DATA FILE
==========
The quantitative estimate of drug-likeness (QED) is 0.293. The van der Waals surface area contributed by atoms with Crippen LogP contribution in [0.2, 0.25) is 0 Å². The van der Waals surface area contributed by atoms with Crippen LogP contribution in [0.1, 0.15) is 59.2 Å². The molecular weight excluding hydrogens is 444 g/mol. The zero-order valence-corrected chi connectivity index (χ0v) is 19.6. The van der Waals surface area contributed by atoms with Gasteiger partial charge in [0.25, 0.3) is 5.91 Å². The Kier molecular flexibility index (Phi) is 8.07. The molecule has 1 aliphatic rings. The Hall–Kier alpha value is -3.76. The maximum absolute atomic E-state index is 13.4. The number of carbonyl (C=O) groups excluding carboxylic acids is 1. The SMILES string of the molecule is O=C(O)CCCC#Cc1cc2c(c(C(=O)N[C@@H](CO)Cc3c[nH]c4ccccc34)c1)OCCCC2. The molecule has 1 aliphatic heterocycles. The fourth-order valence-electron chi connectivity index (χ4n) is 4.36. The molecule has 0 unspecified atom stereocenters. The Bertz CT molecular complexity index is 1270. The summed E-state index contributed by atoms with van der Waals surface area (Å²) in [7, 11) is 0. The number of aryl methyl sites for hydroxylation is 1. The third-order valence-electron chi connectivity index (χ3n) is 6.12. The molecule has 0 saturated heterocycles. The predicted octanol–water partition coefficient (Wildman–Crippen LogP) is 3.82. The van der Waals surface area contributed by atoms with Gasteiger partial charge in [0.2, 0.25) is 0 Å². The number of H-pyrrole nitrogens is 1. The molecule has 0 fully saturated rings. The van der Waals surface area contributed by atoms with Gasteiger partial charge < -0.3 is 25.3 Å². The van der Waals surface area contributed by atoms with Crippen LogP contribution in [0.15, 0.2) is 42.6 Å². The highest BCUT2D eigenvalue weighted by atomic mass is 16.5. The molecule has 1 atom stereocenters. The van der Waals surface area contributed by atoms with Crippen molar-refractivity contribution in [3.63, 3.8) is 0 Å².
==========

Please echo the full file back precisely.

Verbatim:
The quantitative estimate of drug-likeness (QED) is 0.293. The van der Waals surface area contributed by atoms with Crippen LogP contribution in [0.2, 0.25) is 0 Å². The van der Waals surface area contributed by atoms with Crippen LogP contribution in [0.1, 0.15) is 59.2 Å². The molecular weight excluding hydrogens is 444 g/mol. The zero-order valence-corrected chi connectivity index (χ0v) is 19.6. The van der Waals surface area contributed by atoms with Gasteiger partial charge in [0.25, 0.3) is 5.91 Å². The Kier molecular flexibility index (Phi) is 8.07. The molecule has 1 aliphatic rings. The Hall–Kier alpha value is -3.76. The maximum absolute atomic E-state index is 13.4. The number of carbonyl (C=O) groups excluding carboxylic acids is 1. The SMILES string of the molecule is O=C(O)CCCC#Cc1cc2c(c(C(=O)N[C@@H](CO)Cc3c[nH]c4ccccc34)c1)OCCCC2. The molecule has 1 aliphatic heterocycles. The fourth-order valence-electron chi connectivity index (χ4n) is 4.36. The molecule has 0 unspecified atom stereocenters. The Bertz CT molecular complexity index is 1270. The summed E-state index contributed by atoms with van der Waals surface area (Å²) in [7, 11) is 0. The number of aryl methyl sites for hydroxylation is 1. The third-order valence-electron chi connectivity index (χ3n) is 6.12. The molecule has 0 saturated heterocycles. The predicted octanol–water partition coefficient (Wildman–Crippen LogP) is 3.82. The van der Waals surface area contributed by atoms with Gasteiger partial charge in [0.2, 0.25) is 0 Å². The number of H-pyrrole nitrogens is 1. The molecule has 0 fully saturated rings. The van der Waals surface area contributed by atoms with Gasteiger partial charge < -0.3 is 25.3 Å². The van der Waals surface area contributed by atoms with Crippen LogP contribution in [0.15, 0.2) is 42.6 Å². The highest BCUT2D eigenvalue weighted by atomic mass is 16.5. The molecule has 1 atom stereocenters. The van der Waals surface area contributed by atoms with Crippen molar-refractivity contribution in [3.63, 3.8) is 0 Å².